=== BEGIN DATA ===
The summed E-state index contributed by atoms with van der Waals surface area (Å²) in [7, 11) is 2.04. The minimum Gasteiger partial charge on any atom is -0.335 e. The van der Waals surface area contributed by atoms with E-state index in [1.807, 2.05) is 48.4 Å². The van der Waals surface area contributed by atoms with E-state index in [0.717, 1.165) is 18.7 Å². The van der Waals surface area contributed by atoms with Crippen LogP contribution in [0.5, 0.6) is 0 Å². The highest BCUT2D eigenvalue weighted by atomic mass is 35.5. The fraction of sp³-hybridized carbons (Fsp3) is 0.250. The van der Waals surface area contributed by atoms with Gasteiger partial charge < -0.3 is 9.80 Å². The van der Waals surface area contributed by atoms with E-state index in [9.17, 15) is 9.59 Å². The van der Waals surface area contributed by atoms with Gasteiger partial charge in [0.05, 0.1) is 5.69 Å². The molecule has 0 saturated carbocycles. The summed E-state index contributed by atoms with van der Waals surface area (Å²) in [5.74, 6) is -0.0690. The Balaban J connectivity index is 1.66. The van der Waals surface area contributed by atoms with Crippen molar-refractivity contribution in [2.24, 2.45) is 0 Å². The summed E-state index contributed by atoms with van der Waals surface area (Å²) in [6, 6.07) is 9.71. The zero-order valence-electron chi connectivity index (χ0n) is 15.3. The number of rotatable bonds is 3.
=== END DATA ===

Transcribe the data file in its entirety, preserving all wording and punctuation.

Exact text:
The summed E-state index contributed by atoms with van der Waals surface area (Å²) in [7, 11) is 2.04. The minimum Gasteiger partial charge on any atom is -0.335 e. The van der Waals surface area contributed by atoms with E-state index in [1.807, 2.05) is 48.4 Å². The van der Waals surface area contributed by atoms with E-state index in [0.717, 1.165) is 18.7 Å². The van der Waals surface area contributed by atoms with Crippen LogP contribution in [0.5, 0.6) is 0 Å². The highest BCUT2D eigenvalue weighted by atomic mass is 35.5. The fraction of sp³-hybridized carbons (Fsp3) is 0.250. The van der Waals surface area contributed by atoms with Gasteiger partial charge < -0.3 is 9.80 Å². The van der Waals surface area contributed by atoms with E-state index in [9.17, 15) is 9.59 Å². The van der Waals surface area contributed by atoms with Gasteiger partial charge in [0.05, 0.1) is 5.69 Å². The molecule has 0 saturated carbocycles. The summed E-state index contributed by atoms with van der Waals surface area (Å²) in [5.74, 6) is -0.0690. The Balaban J connectivity index is 1.66. The van der Waals surface area contributed by atoms with Crippen molar-refractivity contribution in [2.24, 2.45) is 0 Å². The summed E-state index contributed by atoms with van der Waals surface area (Å²) in [6, 6.07) is 9.71. The zero-order valence-electron chi connectivity index (χ0n) is 15.3. The number of rotatable bonds is 3.